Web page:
Jeong, Eunju “Banner Advocating Sexual Minority’s Prohibited” Human Rights Monitor South Korea 7 March 2013

Johnte Hee Soo, “Can Korea ever Accept Homosexuals” The Korea Herald, 18 June 2012

Kim, Sodam “Seemingly Endless Discrimination Against Gay Soldiers in Korea” Human Rights Monitor South Korea December 26 2011

Kim Tae Hyung “한국 남성, 일본 호스드바 취업급” Newsis 2007

Kim, Young Jin “Sex Trafficking Victims Fight Social Stigma” The Korea Times October 28, 2013
Lee, JH “Human Trafficking in East Asia: Current Trends, Data Collection and Knowledge Gaps” Blackwell Publishing, International Migration Vol. 43 165-201

Lee John “Why South Korea’s Anti-Discrimination Bill had to be Killed” June 3 2013

Lee Yoo Eun “South Korean Anti-Discrimination Law Faces Conservative Push Back” Global Voices 13 April 2013

Park, Hyun Jung “Special Report: Fleeing Discrimination at home, South Koreans Seek Asylum Abroad” Hankyoreh 7 November 2013

Park, Sujin “학생들 절반이상 “차별 경험” 왕따 방지 프로그램도 필요” Hankyoreh News 6 December 2012

Payne, David “Textbook dampens gay rights in Korea” The Korea Observer October 22 2013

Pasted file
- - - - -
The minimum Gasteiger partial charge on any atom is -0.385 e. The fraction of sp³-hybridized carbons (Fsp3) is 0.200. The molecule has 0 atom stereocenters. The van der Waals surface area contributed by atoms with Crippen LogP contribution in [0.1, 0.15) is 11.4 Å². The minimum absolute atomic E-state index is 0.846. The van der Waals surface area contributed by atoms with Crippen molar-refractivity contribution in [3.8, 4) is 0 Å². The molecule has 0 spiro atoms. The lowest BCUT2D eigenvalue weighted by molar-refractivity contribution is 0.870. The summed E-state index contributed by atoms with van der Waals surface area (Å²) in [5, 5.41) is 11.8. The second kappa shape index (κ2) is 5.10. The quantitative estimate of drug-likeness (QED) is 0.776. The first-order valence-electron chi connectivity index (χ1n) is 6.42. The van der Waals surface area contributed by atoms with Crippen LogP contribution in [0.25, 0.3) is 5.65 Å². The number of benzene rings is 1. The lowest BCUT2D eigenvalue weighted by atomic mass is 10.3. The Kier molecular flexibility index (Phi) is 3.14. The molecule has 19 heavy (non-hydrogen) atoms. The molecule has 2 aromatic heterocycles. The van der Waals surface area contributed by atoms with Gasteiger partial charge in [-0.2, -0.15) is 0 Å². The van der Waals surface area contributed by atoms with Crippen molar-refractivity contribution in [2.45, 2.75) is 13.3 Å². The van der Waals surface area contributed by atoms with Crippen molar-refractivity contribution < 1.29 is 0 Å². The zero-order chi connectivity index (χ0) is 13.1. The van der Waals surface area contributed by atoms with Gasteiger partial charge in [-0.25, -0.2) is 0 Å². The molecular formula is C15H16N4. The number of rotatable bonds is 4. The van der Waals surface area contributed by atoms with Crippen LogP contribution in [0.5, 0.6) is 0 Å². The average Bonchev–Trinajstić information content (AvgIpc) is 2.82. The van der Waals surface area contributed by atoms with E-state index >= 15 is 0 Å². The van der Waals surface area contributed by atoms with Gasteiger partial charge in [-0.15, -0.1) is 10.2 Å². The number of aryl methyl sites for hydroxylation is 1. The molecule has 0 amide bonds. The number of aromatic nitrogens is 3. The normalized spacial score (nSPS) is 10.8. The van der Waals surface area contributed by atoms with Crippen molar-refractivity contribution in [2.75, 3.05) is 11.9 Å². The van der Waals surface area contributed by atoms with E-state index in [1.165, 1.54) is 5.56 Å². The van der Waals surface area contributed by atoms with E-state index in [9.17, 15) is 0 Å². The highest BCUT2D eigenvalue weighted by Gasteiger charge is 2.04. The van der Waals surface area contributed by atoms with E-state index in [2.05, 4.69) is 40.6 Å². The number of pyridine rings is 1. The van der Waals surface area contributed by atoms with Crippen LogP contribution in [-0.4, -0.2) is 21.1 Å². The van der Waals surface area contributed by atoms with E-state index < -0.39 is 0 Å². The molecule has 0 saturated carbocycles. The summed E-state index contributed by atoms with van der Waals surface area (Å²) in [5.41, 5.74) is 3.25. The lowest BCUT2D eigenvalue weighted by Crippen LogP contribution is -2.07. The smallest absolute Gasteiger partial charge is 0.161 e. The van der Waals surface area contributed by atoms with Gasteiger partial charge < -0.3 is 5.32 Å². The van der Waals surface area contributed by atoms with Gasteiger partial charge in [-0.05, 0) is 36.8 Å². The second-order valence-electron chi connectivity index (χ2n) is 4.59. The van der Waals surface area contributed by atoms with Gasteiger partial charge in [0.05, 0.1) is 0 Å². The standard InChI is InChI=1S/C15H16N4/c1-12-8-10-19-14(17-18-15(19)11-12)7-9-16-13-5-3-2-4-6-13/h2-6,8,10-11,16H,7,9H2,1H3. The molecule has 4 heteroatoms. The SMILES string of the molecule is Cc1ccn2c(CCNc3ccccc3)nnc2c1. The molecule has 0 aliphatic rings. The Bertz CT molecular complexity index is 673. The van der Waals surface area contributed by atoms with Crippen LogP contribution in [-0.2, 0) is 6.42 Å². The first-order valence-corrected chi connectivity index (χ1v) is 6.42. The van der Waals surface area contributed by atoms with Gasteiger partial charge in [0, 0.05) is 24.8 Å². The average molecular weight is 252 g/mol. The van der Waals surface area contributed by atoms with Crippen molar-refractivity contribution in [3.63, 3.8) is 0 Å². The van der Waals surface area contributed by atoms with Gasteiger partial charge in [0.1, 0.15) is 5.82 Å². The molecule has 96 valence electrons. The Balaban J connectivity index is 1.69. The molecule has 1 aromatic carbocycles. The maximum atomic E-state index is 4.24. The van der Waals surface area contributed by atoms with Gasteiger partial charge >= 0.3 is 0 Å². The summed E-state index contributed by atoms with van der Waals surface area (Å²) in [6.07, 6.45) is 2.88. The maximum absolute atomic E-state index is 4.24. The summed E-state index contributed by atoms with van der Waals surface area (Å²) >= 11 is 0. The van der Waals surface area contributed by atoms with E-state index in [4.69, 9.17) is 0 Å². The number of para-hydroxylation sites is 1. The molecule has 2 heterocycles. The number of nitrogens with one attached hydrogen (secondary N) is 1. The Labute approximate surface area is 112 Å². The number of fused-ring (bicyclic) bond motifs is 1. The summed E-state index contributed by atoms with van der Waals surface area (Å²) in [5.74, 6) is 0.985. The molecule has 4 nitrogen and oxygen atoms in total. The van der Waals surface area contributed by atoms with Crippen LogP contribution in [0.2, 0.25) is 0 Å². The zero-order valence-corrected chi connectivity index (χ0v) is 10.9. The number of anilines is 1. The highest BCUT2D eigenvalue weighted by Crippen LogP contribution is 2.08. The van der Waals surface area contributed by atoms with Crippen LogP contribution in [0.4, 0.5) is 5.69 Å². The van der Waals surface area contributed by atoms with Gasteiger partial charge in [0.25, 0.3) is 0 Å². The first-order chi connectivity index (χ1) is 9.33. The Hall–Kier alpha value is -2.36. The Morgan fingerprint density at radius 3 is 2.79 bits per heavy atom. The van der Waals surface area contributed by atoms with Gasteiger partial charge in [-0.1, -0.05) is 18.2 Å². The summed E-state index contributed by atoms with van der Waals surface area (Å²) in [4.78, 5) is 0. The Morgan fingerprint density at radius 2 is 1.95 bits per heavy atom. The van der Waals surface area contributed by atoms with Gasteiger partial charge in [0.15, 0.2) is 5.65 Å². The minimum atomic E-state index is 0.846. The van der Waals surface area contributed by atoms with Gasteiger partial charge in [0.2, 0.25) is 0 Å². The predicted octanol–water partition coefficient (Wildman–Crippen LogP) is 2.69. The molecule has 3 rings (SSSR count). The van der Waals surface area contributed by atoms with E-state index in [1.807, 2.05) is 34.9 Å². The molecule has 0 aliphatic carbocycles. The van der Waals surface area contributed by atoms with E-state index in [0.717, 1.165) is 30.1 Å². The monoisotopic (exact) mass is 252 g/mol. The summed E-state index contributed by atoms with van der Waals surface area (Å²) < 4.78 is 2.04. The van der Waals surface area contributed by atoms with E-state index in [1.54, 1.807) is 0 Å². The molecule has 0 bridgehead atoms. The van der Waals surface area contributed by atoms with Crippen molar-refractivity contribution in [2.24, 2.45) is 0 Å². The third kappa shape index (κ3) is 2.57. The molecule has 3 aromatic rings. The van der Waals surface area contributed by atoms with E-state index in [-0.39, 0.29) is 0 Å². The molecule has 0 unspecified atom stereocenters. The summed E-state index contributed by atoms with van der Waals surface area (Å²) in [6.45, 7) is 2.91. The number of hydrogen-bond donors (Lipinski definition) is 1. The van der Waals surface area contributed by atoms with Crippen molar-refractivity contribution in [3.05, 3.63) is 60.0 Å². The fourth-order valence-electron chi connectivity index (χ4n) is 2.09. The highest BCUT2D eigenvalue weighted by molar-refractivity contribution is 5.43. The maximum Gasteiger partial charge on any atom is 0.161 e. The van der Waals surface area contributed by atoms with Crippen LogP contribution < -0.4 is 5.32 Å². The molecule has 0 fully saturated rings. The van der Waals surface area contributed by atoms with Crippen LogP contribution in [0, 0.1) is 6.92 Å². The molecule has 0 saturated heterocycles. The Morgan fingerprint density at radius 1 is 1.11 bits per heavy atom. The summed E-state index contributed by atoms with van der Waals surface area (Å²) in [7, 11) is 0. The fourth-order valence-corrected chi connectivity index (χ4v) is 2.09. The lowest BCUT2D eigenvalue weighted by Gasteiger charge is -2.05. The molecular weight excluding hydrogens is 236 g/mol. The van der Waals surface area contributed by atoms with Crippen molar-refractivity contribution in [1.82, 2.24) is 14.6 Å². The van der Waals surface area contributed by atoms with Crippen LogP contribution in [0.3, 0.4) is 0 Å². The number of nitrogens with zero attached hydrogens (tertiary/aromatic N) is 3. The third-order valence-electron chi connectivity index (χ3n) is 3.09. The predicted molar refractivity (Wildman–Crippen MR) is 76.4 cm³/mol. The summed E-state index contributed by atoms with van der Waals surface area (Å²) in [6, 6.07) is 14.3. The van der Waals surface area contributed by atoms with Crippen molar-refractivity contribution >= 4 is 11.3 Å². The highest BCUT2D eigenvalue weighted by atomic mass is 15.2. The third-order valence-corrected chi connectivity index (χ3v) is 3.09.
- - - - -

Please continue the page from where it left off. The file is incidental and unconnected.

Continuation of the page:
The Advocate Editors “Korea Upholds Antigay Military Law” The Advocate online 31 March 2011

Yang, Junghoon “Homosexuals and the Contemporary Gay Rights Movement in Korea: Movement Participation and Collective Identity” School of Global Studies University of Gothenberg May 23 2013



The Other Side of Tradition

In a little over a month I will be touching down in the motherland for the first time in over 3 years. I am so excited I can barely contain my joy at the prospect of spending time with my family, walking the streets of Apia, going to the beach and generally just being a Samoan kid again. Samoa is my home in my heart, as much as New Zealand is home to me, and to a certain extent Korea has become a surrogate home to me too.